Tag Archives: homework

Summary of Transformation Rules

Several of you have requested a summary of all the transformation rules…

Here you go! You may want to rewrite some of them to make more sense to you. I’ve also made these available as a Quizlet deck.

Translate a units right/left and b units up/down
(x,y)\to (x+a,y+b)

Reflect across the x-axis
(x,y)\to (-x,y)

Reflect across the y-axis
(x,y)\to (x,-y)

Rotate 90º clockwise about the origin
(x,y)\to (y,-x)

Rotate 90º counter-clockwise about the origin
(x,y)\to (-y,x)

Rotate 180º about the origin
(x,y)\to (-x,-y)

Dilation centered on the origin, scale factor of k,\ k>0
(x,y)\to (kx,ky)

You’ve also learned through your homework that a reflection across the line y=x looks like
(x,y)\to (y,x)

Determining the Interest rate based on payments

HomeworkDuring class today as we were working the problem of the day, several people proposed possible interest rates to go with the interest paid by Henrí in paying off his loan.

Using a calculator similar to the one we used on Friday, it is possible to determine the interest rate.

Interest rate calculation from calculator.net. The formula for this calculation isn't exactly simple.
Interest rate calculation from calculator.net. The formula for this calculation isn’t exactly simple.

I like this calculator, but I’m sure there are plenty more to choose from. Plugging in our example of $274/month for 36 months returns an interest rate of 6.05% for a total interest cost of $864.00. Several suggested that you could simply divide \frac{864}{9000}=9.6%?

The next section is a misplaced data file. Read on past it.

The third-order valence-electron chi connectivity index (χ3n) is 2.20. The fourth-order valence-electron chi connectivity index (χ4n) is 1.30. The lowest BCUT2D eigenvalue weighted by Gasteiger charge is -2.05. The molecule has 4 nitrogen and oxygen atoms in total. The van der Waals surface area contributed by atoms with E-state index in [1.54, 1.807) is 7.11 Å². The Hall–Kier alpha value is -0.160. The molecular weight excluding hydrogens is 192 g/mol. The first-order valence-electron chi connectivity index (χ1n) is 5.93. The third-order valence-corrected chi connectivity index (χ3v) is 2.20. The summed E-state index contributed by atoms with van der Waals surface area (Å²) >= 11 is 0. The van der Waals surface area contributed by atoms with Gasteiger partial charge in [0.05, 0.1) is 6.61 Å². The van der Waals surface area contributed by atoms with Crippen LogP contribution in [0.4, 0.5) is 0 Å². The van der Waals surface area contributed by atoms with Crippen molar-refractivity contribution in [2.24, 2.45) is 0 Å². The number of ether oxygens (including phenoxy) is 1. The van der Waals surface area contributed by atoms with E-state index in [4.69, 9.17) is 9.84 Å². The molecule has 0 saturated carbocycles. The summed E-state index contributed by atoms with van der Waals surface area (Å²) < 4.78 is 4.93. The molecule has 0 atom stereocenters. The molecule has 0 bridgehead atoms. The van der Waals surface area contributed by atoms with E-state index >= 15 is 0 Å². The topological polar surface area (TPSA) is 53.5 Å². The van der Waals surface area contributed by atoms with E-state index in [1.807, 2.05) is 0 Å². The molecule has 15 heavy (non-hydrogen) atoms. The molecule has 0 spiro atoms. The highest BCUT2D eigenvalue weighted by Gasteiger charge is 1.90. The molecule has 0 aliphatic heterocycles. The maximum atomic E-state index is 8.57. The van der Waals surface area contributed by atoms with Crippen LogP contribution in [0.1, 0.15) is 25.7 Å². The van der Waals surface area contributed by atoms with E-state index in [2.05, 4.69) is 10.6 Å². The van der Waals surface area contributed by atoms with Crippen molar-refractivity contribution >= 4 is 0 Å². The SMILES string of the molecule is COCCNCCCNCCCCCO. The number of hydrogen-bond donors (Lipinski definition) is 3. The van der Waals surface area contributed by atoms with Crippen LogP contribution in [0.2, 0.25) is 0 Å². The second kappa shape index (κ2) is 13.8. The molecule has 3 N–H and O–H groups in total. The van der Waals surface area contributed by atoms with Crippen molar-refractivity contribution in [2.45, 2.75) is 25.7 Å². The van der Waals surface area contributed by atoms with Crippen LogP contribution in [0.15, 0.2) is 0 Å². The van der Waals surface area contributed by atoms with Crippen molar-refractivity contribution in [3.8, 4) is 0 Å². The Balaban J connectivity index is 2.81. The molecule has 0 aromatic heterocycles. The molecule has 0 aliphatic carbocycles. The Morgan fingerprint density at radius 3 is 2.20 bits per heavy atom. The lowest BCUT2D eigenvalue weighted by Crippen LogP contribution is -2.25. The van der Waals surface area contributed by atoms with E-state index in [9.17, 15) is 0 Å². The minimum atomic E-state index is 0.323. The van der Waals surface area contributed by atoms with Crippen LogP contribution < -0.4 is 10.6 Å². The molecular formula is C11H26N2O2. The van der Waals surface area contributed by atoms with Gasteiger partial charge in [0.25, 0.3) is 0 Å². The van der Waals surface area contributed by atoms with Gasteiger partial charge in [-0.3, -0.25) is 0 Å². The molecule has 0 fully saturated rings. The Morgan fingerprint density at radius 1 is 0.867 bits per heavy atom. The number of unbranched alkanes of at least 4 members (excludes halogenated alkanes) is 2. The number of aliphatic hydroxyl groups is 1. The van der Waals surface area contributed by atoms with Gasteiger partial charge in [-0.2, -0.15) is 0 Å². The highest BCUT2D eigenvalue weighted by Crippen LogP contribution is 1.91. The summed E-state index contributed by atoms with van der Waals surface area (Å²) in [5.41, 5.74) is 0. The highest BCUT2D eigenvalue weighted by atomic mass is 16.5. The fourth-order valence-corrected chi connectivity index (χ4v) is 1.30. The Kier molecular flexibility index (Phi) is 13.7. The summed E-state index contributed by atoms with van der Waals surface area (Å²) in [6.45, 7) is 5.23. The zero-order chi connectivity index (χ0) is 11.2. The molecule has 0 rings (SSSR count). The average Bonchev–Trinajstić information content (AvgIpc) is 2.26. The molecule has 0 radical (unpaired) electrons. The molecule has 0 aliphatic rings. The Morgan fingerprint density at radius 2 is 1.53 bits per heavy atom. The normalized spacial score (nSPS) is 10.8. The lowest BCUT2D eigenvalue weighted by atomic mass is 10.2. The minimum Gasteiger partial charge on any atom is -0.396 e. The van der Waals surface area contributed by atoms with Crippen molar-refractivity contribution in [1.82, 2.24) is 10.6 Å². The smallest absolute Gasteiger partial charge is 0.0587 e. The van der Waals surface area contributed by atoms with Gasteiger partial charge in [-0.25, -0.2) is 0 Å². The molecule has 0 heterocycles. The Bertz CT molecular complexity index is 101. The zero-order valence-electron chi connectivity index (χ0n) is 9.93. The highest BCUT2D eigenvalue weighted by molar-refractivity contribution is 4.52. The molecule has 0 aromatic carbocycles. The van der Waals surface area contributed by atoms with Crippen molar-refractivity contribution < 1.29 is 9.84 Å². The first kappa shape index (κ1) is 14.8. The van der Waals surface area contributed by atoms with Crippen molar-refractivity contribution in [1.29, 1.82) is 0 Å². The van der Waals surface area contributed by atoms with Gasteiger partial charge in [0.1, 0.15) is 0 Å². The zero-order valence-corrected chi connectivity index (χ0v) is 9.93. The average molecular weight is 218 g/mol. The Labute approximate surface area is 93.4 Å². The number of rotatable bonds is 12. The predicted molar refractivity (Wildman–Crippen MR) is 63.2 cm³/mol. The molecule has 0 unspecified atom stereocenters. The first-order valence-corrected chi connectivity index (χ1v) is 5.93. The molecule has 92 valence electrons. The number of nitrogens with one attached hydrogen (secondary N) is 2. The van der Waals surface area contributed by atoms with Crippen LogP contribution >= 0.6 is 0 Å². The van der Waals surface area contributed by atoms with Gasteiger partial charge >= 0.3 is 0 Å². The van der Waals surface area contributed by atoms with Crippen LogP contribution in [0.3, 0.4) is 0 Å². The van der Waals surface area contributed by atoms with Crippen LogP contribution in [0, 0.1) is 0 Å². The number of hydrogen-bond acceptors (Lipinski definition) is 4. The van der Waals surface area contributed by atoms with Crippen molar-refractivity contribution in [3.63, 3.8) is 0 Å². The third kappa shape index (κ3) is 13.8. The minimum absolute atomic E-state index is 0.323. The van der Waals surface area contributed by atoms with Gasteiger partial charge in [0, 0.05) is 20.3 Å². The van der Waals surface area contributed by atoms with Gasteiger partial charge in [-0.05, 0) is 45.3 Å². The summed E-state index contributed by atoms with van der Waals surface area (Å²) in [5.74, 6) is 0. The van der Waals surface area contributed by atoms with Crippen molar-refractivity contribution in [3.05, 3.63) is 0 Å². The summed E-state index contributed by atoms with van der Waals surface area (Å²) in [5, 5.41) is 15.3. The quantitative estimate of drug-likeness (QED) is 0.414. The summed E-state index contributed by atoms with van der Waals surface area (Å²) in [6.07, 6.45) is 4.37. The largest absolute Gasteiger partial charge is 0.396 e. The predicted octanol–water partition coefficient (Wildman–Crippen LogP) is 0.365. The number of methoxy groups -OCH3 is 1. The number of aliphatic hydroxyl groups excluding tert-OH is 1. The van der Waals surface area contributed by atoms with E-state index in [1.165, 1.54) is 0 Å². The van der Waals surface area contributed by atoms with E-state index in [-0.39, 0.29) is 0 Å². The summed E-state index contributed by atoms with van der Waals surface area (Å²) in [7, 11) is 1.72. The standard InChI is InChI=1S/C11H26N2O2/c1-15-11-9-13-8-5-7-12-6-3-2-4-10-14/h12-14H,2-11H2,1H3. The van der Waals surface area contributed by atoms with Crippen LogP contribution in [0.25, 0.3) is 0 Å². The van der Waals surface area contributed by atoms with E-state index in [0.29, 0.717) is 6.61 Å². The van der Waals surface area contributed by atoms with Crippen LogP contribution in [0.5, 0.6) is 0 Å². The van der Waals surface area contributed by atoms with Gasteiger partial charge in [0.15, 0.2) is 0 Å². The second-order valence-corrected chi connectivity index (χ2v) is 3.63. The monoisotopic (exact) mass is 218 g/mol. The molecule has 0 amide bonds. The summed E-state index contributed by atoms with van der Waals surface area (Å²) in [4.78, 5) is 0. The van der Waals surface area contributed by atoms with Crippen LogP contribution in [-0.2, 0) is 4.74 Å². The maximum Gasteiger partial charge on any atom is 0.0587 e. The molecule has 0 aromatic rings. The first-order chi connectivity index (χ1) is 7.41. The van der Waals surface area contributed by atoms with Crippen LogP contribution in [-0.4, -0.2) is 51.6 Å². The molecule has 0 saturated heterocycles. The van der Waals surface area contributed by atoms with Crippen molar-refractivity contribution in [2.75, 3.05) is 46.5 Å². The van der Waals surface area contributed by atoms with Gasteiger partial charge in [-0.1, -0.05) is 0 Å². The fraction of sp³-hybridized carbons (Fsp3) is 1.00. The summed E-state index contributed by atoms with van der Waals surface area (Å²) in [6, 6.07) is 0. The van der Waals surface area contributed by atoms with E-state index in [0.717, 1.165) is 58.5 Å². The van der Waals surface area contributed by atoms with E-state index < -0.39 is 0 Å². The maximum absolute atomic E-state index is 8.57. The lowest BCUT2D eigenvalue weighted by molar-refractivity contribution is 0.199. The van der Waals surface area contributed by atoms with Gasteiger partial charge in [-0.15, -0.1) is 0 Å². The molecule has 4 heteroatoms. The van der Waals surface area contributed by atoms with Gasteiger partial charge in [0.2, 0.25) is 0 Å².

Why does an interest rate of 6.05% per year end up with a total cost of 9.6%? Why would it not be .0605\cdot 3=18%?

Ponder those questions for next time.

Remember to take a look at the rest of the exploration for 16.3 (page 453, green book) and get started on the homework, but the homework won’t be due until Thursday. I do expect you to complete the exploration before class on Wednesday.

Feeling adventurous? Remember the equation I mentioned in the last post about this topic?

R=\frac{P\cdot i}{1-{{(1+i)}^{-n}}}

You can use a function on the Nspire handheld to solve that equation for i to find the interest rate. On the handheld, you’d input something like this:

Using nSolve on the Nspire handheld, you can solve the equation to find the interest rate. How could you modify the input to solve for the number of months as in problem 13 from the 16.1 homework?
Using nSolve on the Nspire handheld, you can solve the equation to find the interest rate. How could you modify the input to solve for the number of months as in problem 13 from the 16.1 homework?

Note that the variable you solve for is the interest per month. To get the equivalent annual rate, you must multiply by 12.